The Rangers International shares traded on Flotation Day back in December 20 at 76p and rose fairly quickly to their peak of 94p on January 7. Since then they have slid downwards to a plateau over the last week at around 78p. Interestingly the 6 month result didn’t firm the price. In the short term you always have to be aware that ramping and de-ramping activities might be underway but I have ignored this for the moment.

But then we had a major development on 6 March I believe, announced yesterday, when two lots of 400,000 shares each were sold within a few minutes of each other. The really interesting question is who was the seller/sellers. Is it one seller or were the 800,000 shares put together from a number of sellers who are not subject to lock-in.

In the short history of Rangers International share trading 2 virtual simultaneous trades of almost one million shares is very significant. The problem is we don’t know what the significance actually means because we don’t know who sold the shares. But, unless this is a one-off, something could well be stirring.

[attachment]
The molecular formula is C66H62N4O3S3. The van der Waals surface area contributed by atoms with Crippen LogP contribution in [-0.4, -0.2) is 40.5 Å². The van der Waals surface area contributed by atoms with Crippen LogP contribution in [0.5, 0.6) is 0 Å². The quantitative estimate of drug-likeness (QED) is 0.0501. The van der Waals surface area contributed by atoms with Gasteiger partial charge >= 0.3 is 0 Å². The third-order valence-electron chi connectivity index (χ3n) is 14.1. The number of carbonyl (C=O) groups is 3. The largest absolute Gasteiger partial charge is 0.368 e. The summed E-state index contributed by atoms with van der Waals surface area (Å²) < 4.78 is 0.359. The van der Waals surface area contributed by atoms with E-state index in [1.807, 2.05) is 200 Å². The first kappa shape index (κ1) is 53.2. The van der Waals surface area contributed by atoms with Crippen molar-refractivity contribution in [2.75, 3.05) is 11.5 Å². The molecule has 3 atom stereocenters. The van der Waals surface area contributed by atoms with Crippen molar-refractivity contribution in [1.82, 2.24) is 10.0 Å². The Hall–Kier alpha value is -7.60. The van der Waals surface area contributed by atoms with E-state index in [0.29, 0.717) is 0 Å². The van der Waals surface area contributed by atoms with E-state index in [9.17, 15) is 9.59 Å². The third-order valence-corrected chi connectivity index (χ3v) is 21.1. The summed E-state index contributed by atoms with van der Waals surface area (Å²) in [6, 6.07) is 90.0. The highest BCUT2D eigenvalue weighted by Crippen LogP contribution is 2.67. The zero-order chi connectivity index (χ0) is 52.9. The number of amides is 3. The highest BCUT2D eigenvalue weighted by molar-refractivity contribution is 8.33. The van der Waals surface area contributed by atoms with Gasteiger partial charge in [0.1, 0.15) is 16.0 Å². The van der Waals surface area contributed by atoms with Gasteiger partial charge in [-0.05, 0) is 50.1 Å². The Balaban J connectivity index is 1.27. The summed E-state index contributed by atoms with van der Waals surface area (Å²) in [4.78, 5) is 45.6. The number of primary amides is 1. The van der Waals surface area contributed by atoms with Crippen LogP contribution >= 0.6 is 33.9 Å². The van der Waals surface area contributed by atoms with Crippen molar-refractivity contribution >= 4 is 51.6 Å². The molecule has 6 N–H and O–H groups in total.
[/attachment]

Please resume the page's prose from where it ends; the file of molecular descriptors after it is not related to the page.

As to a ‘holding pattern’ I would say that a ‘burn-rate’ of £1 million per month is more like a glide to a crash landing myself. And the comment that Rangers International ‘raised enough funds to keep Rangers in business for the time being’ is I would think hopeful.

It also totally ignores the game plan outlined in the AIM Prospectus about the various capital improvements that were mooted in and around Ibrox. Increased playing expenditure was mentioned in the Prospectus with no actual figures but more recently we have had Green state Ally on a bad day would have a £10 million warchest and on a good day would have double that.